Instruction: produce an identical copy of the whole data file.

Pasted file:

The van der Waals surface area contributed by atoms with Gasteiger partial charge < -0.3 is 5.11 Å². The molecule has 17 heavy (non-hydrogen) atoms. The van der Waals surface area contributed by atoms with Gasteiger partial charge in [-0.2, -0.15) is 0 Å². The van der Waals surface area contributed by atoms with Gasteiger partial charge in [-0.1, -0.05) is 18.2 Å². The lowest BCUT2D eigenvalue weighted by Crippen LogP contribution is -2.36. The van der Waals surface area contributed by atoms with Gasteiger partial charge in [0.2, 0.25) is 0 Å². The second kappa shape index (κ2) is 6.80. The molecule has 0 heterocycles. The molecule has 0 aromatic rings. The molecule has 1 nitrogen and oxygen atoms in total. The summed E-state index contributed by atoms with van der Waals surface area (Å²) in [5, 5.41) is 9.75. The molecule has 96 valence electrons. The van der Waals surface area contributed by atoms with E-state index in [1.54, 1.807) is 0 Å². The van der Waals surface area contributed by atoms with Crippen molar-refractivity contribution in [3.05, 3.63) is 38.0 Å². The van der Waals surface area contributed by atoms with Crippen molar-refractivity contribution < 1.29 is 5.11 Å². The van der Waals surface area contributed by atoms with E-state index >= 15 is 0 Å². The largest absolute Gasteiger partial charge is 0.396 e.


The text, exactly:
The van der Waals surface area contributed by atoms with Gasteiger partial charge < -0.3 is 5.11 Å². The molecule has 17 heavy (non-hydrogen) atoms. The van der Waals surface area contributed by atoms with Gasteiger partial charge in [-0.2, -0.15) is 0 Å². The van der Waals surface area contributed by atoms with Gasteiger partial charge in [-0.1, -0.05) is 18.2 Å². The lowest BCUT2D eigenvalue weighted by Crippen LogP contribution is -2.36. The van der Waals surface area contributed by atoms with Gasteiger partial charge in [0.2, 0.25) is 0 Å². The second kappa shape index (κ2) is 6.80. The molecule has 0 heterocycles. The molecule has 0 aromatic rings. The molecule has 1 nitrogen and oxygen atoms in total. The summed E-state index contributed by atoms with van der Waals surface area (Å²) in [5, 5.41) is 9.75. The molecule has 96 valence electrons. The van der Waals surface area contributed by atoms with E-state index in [1.54, 1.807) is 0 Å². The van der Waals surface area contributed by atoms with Crippen molar-refractivity contribution in [3.05, 3.63) is 38.0 Å². The van der Waals surface area contributed by atoms with Crippen molar-refractivity contribution < 1.29 is 5.11 Å². The van der Waals surface area contributed by atoms with E-state index >= 15 is 0 Å². The largest absolute Gasteiger partial charge is 0.396 e.